Early Thai Religion

Ven. Tantra troyoga at YAHOO.COM
Sat May 20 01:55:53 UTC 2000

Thanking Lance Cousins who wrote:

"Information about Buddhist schools could have
important implications for the study of the Buddhist
schools in India; so this is not really off-list."

Certainly not "off-list." Three hundred years before
the Common Era, Indian kings already knew of the far
off land called Suvar�abh�mi. This almost mythical
�Land of Gold� was distinguished quite literally for
its immense reserves of gold and other natural
resources. Indeed, there are ancient Sanskrit
treatises that classify Cambodia as one of the great
sixteen states of India. It began no later than the
1st century CE, coinciding with the prosperous
Indianized kingdom of Funan.
In those days Cambodia was an overseas Hindu colony
called Kambuja-deZa. It seems to have achieved
near-epical acclaim as an Indo-Chinese El Dorado. The
highly fertile and well-watered region corresponded
roughly to the broad geographical basin that stretches
today from southern Burma eastward to the Mekong

My study was actually initiated by Guru Chod of
Bangkok(1900-1988), Thailand's great Yoga Master. Chod
was an ethnic Indian of Khmer Brahman genealogy.

It is not the so-called "Theravaada" Buddhist history
of Thailand that I am interested in at all. It is more
centered on the Khmer and therefore Brahmanical
influence. Prior to the thirteenth-century arrival of
Sinhalese Theravaada Buddhism to the area that is
known today as Thailand, manifold Hindu, Braahmanic,
Mahaayaanic, Vajrayaanic and Tantrayaanic sects
flourished side by side throughout the diverse and
overlapping kingdoms. But the dominant religious force
of the region can only be described as Braahmanism.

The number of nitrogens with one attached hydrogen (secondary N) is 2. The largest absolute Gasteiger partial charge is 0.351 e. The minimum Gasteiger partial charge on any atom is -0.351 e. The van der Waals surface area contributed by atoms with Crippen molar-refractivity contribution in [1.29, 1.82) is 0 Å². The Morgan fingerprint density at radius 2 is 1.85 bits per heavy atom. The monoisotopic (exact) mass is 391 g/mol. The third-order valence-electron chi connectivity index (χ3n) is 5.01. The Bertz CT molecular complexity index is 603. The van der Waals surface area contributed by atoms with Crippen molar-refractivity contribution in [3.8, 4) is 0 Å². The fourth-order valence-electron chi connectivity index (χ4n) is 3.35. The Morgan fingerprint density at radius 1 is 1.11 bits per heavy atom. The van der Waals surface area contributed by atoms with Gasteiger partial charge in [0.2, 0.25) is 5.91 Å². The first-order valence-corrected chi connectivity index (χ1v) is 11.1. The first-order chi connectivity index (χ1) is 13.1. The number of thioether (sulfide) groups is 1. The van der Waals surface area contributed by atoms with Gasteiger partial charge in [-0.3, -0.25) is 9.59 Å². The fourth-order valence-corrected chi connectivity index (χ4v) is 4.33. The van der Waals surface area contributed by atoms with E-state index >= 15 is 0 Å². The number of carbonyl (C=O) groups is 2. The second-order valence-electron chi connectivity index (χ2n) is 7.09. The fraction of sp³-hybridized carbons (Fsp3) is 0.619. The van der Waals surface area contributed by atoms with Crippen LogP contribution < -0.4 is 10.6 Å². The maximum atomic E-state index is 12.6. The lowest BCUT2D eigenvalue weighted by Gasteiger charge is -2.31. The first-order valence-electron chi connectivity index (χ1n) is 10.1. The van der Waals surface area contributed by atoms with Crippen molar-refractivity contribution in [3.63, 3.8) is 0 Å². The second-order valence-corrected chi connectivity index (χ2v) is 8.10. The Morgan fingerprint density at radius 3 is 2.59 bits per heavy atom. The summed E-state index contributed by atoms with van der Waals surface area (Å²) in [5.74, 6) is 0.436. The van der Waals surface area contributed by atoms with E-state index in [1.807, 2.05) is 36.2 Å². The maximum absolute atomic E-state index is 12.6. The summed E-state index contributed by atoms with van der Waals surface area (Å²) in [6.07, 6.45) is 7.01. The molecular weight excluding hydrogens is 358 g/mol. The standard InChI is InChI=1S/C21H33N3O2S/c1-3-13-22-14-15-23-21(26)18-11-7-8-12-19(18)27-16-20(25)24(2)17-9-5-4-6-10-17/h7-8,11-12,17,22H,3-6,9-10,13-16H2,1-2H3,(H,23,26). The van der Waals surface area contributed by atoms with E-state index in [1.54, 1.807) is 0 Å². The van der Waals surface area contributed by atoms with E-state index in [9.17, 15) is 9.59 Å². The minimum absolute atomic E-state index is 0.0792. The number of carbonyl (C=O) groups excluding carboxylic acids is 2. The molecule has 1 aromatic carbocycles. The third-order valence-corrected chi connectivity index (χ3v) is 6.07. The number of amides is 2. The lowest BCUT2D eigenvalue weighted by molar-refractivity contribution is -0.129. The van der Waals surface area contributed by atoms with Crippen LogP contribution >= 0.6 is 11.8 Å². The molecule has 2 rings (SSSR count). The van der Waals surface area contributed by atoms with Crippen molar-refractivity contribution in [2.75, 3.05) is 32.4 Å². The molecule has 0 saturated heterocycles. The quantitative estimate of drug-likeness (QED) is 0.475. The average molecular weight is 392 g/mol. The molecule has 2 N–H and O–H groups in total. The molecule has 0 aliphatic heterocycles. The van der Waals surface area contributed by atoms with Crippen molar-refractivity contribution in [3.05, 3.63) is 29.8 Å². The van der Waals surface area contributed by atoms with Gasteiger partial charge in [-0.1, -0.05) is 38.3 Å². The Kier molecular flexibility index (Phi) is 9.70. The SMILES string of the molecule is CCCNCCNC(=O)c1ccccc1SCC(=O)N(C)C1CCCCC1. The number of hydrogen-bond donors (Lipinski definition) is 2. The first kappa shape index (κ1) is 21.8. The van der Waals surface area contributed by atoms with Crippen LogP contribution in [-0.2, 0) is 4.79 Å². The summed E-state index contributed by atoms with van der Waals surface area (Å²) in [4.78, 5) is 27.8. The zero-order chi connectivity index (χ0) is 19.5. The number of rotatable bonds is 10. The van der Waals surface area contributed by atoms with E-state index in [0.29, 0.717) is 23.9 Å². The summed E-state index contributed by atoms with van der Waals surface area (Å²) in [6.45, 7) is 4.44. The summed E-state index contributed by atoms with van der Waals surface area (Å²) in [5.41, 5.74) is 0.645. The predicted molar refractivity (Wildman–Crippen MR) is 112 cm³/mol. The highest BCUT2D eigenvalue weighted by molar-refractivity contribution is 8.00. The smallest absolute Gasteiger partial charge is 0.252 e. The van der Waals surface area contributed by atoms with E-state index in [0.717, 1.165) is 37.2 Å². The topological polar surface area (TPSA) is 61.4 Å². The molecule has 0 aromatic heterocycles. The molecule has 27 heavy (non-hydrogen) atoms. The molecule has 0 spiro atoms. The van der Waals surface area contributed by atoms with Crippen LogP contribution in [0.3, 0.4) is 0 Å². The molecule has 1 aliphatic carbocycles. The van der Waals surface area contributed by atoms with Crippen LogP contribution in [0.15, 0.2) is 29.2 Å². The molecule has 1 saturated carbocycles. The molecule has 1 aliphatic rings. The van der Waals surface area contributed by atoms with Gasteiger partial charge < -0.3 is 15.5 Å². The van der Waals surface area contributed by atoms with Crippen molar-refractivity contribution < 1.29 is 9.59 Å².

Braahmanism, per se, is a product of Ancient India. It
is not equivalent to Hinduism. Brahmanism is a
cultural child of the Pre-Hindu Vedic period in India.
It can also be referred to as Vedic culture.

Of course the sasana or �religion� of the Thai
population is by and large Buddhist, and decidedly of
the Southern Hiinayaanic School of Theravaada, or
�Doctrine of the Elders." But it would properly be
referred to as Sinhalese Buddhism, as Zrii Lankaa was
the place where it first took form. It may also be
described as Paali Buddhism as it strictly adheres to
the Paali Language literature compiled by the ancient
Sinhalese. It regards this extensive body of scripture
as its paramount ecclesiastical authority. It is a
highly differentiating class of Buddhist faith with a
strong predilection to conceive itself in
contradistinction to a perceived state of corruption
into which all other Buddhist sects have descended.
More important still, it needs to be suggested that
the Theravaada is a historical construction.

As previously mentioned, Sinhalese Buddhism first
entered the Central Plains of early Thailand around
the second half of the 13th century. It flourished
there under the patronage of the Siamese Sukhothai
court and steadily displaced Khmer Vajrayaana. In
about the second half of 13th century the Sukhothai
kings took control of the southern Isthmus kingdom of
Nakhon Sri Thammarat and, accordingly, introduced
Sinhalese Buddhism, which gained predominance and
displaced all forms of religious practice.
In 1902 the Siamese king passed the Sa.ngha Act and
imposed an �official� form of standardized Buddhism
over the whole of Siam�s extended realm. One by one
the various kingdoms came increasingly under the
centralized control of Bangkok�s religious
authorities. Political changes followed as well. With
the bloodless revolution of 1932, Thailand ceased to
be an absolute monarchy and established its present
day constitutional monarchy along lines similar to the
British model. In this way, royalty staunchly remains
as a sacrosanct pillar of the Thai Triumvirate. This
is institutionally ritualized in the cult of the
Devaraaja as adopted by Siamese kings from their royal
Khmer predecessors as early as the 14th century.

Best regards,

Ven. Tantra

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